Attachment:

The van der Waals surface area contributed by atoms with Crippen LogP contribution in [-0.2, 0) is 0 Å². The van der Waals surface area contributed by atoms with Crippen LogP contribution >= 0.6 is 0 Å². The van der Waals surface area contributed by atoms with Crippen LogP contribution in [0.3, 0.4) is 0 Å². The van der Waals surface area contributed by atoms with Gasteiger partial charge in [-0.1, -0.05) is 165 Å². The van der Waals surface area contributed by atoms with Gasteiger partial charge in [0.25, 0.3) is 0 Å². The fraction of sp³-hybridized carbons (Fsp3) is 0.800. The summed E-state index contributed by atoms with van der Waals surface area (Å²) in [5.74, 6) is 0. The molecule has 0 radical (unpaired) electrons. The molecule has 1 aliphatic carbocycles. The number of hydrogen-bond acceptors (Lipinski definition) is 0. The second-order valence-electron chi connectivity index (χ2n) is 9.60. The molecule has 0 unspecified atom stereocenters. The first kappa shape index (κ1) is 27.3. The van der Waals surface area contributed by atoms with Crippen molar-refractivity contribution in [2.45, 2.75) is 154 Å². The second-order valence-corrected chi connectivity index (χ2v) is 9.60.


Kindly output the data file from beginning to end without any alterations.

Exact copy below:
The van der Waals surface area contributed by atoms with Crippen LogP contribution in [-0.2, 0) is 0 Å². The van der Waals surface area contributed by atoms with Crippen LogP contribution >= 0.6 is 0 Å². The van der Waals surface area contributed by atoms with Crippen LogP contribution in [0.3, 0.4) is 0 Å². The van der Waals surface area contributed by atoms with Gasteiger partial charge in [-0.1, -0.05) is 165 Å². The van der Waals surface area contributed by atoms with Gasteiger partial charge in [0.25, 0.3) is 0 Å². The fraction of sp³-hybridized carbons (Fsp3) is 0.800. The summed E-state index contributed by atoms with van der Waals surface area (Å²) in [5.74, 6) is 0. The molecule has 0 radical (unpaired) electrons. The molecule has 1 aliphatic carbocycles. The number of hydrogen-bond acceptors (Lipinski definition) is 0. The second-order valence-electron chi connectivity index (χ2n) is 9.60. The molecule has 0 unspecified atom stereocenters. The first kappa shape index (κ1) is 27.3. The van der Waals surface area contributed by atoms with Crippen molar-refractivity contribution in [2.45, 2.75) is 154 Å². The second-order valence-corrected chi connectivity index (χ2v) is 9.60.